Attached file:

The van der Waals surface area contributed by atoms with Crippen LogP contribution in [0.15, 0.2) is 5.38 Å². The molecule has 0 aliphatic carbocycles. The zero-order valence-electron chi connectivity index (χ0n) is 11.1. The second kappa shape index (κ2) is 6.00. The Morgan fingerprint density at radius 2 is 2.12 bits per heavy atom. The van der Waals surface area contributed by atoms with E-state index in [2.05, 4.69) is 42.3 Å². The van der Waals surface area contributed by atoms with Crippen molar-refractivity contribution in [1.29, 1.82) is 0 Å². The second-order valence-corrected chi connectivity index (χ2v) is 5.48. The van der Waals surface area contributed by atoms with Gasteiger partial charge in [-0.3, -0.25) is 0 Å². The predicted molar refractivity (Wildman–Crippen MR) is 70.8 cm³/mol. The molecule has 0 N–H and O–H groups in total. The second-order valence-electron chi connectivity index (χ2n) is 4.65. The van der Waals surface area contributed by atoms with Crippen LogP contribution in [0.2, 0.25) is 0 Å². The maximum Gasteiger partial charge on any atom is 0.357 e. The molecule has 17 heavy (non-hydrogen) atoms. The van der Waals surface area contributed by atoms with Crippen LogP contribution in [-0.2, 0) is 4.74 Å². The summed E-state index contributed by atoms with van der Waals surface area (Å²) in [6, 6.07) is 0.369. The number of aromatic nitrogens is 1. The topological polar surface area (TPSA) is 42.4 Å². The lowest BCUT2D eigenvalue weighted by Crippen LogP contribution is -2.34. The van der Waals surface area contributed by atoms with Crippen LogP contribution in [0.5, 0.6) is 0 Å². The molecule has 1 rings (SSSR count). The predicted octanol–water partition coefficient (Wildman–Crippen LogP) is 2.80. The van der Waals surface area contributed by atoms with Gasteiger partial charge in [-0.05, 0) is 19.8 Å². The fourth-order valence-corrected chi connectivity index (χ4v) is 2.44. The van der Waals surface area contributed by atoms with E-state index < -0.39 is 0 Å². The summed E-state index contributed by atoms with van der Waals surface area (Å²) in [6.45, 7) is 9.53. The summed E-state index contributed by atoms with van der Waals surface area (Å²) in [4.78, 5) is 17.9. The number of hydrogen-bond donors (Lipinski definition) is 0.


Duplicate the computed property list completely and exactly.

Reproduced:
The van der Waals surface area contributed by atoms with Crippen LogP contribution in [0.15, 0.2) is 5.38 Å². The molecule has 0 aliphatic carbocycles. The zero-order valence-electron chi connectivity index (χ0n) is 11.1. The second kappa shape index (κ2) is 6.00. The Morgan fingerprint density at radius 2 is 2.12 bits per heavy atom. The van der Waals surface area contributed by atoms with E-state index in [2.05, 4.69) is 42.3 Å². The van der Waals surface area contributed by atoms with Crippen molar-refractivity contribution in [1.29, 1.82) is 0 Å². The second-order valence-corrected chi connectivity index (χ2v) is 5.48. The van der Waals surface area contributed by atoms with Gasteiger partial charge in [-0.3, -0.25) is 0 Å². The predicted molar refractivity (Wildman–Crippen MR) is 70.8 cm³/mol. The molecule has 0 N–H and O–H groups in total. The second-order valence-electron chi connectivity index (χ2n) is 4.65. The van der Waals surface area contributed by atoms with Crippen LogP contribution in [0.2, 0.25) is 0 Å². The maximum Gasteiger partial charge on any atom is 0.357 e. The molecule has 17 heavy (non-hydrogen) atoms. The van der Waals surface area contributed by atoms with Crippen LogP contribution in [-0.2, 0) is 4.74 Å². The summed E-state index contributed by atoms with van der Waals surface area (Å²) in [6, 6.07) is 0.369. The number of aromatic nitrogens is 1. The topological polar surface area (TPSA) is 42.4 Å². The lowest BCUT2D eigenvalue weighted by Crippen LogP contribution is -2.34. The van der Waals surface area contributed by atoms with Crippen LogP contribution in [0.5, 0.6) is 0 Å². The molecule has 1 rings (SSSR count). The predicted octanol–water partition coefficient (Wildman–Crippen LogP) is 2.80. The van der Waals surface area contributed by atoms with Gasteiger partial charge in [-0.05, 0) is 19.8 Å². The fourth-order valence-corrected chi connectivity index (χ4v) is 2.44. The van der Waals surface area contributed by atoms with E-state index < -0.39 is 0 Å². The summed E-state index contributed by atoms with van der Waals surface area (Å²) in [6.45, 7) is 9.53. The summed E-state index contributed by atoms with van der Waals surface area (Å²) in [4.78, 5) is 17.9. The number of hydrogen-bond donors (Lipinski definition) is 0.